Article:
24 Weeks Pregnant
Your Pregnancy Week by Week
Your Baby at 24 WeeksSize: 11.81 inches (30 cm) - crown to heel
Weight: 1.32 pound (600 grams)
While your baby has packed on about a quarter of a pound since last week, she's still long and lean - looking closer in size to an ear of corn than the little butterball you have pictured, coming weeks will allow your baby to pack on the pounds. He or she is beginning to lose their transparent skin as fat deposits are made.
Your baby's brain and lungs are starting to develop more fully, and taste buds are continuing to develop. Lung tissue is creating branches and developing the intricate structure that will allow baby to breathe. Also developing are special cells responsible for secreting surfactant - a substance necessary for flexibility of lung tissue and will be essential for breathing easy on his own.
Gaining weight at a rate of 6 ounces per week now, your baby has a well-defined face complete with eyelashes and eyebrows as well as a sense of hearing that is growing more finely-tuned by the day.
Mom at 24 Weeks PregnantBlurry vision is a common complaint of many expectant moms. And of course you guessed it, hormones can lead to dry eyes during pregnancy so you may need to consider drops or wearing your glasses more for the next few months to help ease any discomfort.
Every woman dreads stretch marks, but for some women they may be a very real problem. While some women may only have a select few, others may be left with these scars from the knees to the breasts and back. Many advertisements claim to prevent these unsightly lines, but research shows that stretch marks are more hereditary than anything else - so you can moisturize till the cows come home, but don't expect it to make a dramatic difference in the end result. As your belly continues to grow, you may begin to have your first few appear if they haven't already.
You will be asked to take a glucose tolerance test (GTT) sometime between your 24th and 28th week of pregnancy. This screening test can help detect your risk for gestational diabetes. If you are diagnosed with the condition, it can be controlled either by diet and exercise or with added medication injections, and will disappear after the baby is born.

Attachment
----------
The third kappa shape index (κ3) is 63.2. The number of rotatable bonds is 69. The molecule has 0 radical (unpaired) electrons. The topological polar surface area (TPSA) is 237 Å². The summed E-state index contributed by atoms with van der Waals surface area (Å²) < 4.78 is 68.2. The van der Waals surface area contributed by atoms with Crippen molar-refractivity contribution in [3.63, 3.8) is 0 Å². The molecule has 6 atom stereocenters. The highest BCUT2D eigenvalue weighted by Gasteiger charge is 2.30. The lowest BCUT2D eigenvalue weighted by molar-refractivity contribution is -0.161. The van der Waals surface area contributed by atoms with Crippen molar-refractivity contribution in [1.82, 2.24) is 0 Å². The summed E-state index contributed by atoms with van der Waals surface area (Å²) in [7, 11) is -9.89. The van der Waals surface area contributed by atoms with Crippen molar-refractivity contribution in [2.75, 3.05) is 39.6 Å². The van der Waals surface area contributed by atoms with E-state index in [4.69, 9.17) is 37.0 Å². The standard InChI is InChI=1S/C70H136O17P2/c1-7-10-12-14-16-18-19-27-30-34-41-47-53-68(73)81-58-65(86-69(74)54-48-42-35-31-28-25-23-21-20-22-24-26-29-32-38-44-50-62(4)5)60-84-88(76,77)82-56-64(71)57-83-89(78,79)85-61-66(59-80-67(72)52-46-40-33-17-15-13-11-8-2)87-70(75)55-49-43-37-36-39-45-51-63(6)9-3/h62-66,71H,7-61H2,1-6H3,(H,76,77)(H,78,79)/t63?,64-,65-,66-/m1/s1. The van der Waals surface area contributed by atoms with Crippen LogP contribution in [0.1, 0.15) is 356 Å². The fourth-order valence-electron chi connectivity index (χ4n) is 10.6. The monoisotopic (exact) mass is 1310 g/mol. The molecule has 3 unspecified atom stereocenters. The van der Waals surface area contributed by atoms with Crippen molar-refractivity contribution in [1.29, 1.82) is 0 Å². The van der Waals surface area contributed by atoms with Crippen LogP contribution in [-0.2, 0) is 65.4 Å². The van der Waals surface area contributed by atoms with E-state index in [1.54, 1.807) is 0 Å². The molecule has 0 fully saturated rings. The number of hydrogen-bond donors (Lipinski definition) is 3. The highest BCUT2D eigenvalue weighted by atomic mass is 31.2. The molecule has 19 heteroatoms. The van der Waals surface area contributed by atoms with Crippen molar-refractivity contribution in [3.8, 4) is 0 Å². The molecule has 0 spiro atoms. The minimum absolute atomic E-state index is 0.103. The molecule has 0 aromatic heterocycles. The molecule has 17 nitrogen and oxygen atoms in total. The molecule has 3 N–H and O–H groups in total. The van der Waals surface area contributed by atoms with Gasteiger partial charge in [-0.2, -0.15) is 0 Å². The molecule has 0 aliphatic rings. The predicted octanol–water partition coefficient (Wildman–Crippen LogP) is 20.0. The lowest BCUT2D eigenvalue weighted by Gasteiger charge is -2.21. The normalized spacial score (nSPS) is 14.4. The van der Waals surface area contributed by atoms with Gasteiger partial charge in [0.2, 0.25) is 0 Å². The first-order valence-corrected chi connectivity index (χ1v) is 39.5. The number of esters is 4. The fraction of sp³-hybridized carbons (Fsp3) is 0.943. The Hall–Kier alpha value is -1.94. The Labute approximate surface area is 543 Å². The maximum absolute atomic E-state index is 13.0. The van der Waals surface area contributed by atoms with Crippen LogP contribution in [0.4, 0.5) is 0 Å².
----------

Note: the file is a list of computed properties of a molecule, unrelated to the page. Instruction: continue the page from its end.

Some symptoms of gestational diabetes include fatigue, nausea, excessive thirst and frequent urination. Only a small percentage of moms to be will have gestational diabetes - between 2 % to 5%. Uncontrolled gestational diabetes can cause both delivery and transition difficulties for mom and baby and should be taken very seriously.
Braxton-Hicks contractions may start around this time as your body begins practicing for the big event. These irregular, painless contractions will occur more frequently as your pregnancy progresses and will not result in true labor, even though it may feel like it sometimes. That said, if you feel that you are contracting regularly, leaking fluid, bleeding, or the contractions are becoming painful, contact your doctor as soon as possible to rule out pre-term labor.
As with the weeks before, you have been able to say goodbye to most of the nausea and vomiting from early on, but this week may bring on more swelling in your feet and legs at the end of the day, as well as continued heartburn, and darkening and enlarging nipples. This week is going ot be one of your best as energy levels run higher.
Make a to-do list. While it's still a bit early for full-blown nesting to begin, it's never too late to think about tackling a few of those projects you have been putting off. Ask your physician before you take on any tasks that might expose you and your baby to chemicals or fumes. Paint is one of the most common and is generally considered safe, but consult your doctor first.